Bully pulpit

In this era of social media, the term “bully pulpit” has taken on a character that US President Theodore Roosevelt never imagined when he coined the phrase to describe the presidency as an excellent platform for speaking out. Nowadays, any demagogue with a few thousand followers on Facebook and Twitter can use social media to browbeat and bully other people.

Bully pulpit

A case in point was last week’s kerfuffle involving columnist and broadcaster Ramon Tulfo, who took to Facebook and Twitter to launch attacks on emergency room personnel at the Philippine General Hospital and University of the Philippines students, in general.

On the evening of Aug. 15, Tulfo and his entourage brought a nine-year-old girl to the emergency room of PGH, after his driver had bumped her in Navotas. They were immediately led to the triage desk, which assigns degrees of urgency to injuries or illnesses to determine the order of treatment among a large number of patients who need medical attention.

The triage officer that night attended to the victim and while attempting to perform his tasks, saw that several of Tulfo’s staff taking video recordings of the victim and himself. The doctor immediately admonished them to stop what they were doing. But instead of complying, Tulfo shouted at the doctor, cursed several times, and gave him the “dirty finger” several times. 

The girl’s mother pleaded with Tulfo to stop his harangue so they could focus on getting treatment for her child. When it was clear that neither the insults nor the video recording would stop, the doctor on duty left to call a senior medical officer to intervene.

Shortly afterward, security and police officers of PGH arrived and Tulfo was asked to leave the premises. His staff however, remained at the hospital and asked for understanding and “pasensiya” for their boss. 

Later, Tulfo posted a video of  the incident with the following account:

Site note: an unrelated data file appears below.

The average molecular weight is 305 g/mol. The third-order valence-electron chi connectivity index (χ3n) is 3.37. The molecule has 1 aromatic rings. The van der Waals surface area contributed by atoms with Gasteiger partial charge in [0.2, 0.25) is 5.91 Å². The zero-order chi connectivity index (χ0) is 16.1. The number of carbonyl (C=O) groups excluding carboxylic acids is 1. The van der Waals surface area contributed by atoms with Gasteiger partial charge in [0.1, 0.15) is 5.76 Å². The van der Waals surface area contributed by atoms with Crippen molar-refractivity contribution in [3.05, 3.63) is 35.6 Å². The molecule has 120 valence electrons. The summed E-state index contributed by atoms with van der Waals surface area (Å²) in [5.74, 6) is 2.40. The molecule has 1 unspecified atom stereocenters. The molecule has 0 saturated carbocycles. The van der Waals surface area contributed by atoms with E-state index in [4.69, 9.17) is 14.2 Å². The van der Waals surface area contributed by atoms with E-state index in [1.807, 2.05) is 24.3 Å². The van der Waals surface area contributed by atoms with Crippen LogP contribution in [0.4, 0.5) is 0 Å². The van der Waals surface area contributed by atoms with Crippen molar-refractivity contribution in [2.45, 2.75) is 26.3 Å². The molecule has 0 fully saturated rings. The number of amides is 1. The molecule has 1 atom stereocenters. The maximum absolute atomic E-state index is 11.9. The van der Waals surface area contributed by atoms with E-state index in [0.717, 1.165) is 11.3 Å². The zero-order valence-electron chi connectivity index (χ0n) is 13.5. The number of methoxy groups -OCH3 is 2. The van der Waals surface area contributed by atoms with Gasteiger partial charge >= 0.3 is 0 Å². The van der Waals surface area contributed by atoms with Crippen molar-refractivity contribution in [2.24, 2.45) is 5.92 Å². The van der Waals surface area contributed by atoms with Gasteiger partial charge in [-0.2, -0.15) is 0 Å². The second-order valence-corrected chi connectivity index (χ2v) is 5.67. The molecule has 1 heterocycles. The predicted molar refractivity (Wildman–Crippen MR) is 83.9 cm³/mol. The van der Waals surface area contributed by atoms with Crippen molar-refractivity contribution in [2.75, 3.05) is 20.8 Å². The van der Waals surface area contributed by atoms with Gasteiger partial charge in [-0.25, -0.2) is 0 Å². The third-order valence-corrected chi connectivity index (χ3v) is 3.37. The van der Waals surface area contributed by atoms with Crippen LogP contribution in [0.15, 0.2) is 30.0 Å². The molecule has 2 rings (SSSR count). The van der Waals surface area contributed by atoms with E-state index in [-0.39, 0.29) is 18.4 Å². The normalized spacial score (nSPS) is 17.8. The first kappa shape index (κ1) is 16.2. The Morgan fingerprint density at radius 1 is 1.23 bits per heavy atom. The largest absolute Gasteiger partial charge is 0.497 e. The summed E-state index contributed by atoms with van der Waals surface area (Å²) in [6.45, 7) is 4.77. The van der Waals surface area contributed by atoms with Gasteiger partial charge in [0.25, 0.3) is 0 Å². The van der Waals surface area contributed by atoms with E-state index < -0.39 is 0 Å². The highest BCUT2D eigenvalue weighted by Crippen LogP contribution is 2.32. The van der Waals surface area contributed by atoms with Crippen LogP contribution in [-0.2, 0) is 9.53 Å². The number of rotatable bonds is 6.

“My staff and I rushed the child to the Philippine General Hospital emergency room.

“The ER doctor, Jay Guerrero, did not want to give the child first aid treatment, saying he didn’t want it recorded on video.

“No amount of pleading from me to attend to the young patient would budge the good doctor.”

Later on, on Twitter, he posted: “Most interns and resident doctors at the Philippine General Hospital (PGH) are haughty (matapobre). They don’t care much about their poor patients as all they’re interested in is learning medical skills. Why? They are rich kids who graduated from UP, premiere govt school. Shame!”

PGH has since issued a statement denouncing Tulfo’s behavior and demanding that the video on his Facebook page be taken down and that he issue an apology—all of which he has refused to do.

In its statement, the hospital said Tulfo disrupted ER processes and could have endangered the lives of patients. It also observed that the videotaping of the incident and the subsequent uploading of the video violated the Code of Ethics of Media Practitioners “when the face of the minor victim was displayed in the Facebook video without prior consent and with the obvious displeasure of the minor and guardian.”

In refusing to take down his video—“not in a million years”—Tulfo said he wanted to make it “a point of discussion.”

Anyone not blinded by self-importance and arrogance might see that he was on the wrong side of that discussion, and admit fault. But that is simply unthinkable for a bully, who would see this as a sign of weakness rather than as a sign of humility and decency. 

Curiously, Mr. Tulfo has not referred to the nine-year-old girl in his subsequent social media posts. She is fine, thankfully, and was discharged the next day after a battery of tests—thanks to the good doctors and medical personnel of PGH.

Topics: bully pulpit , President Theodore Roosevelt , Ramon Tulfo , social media

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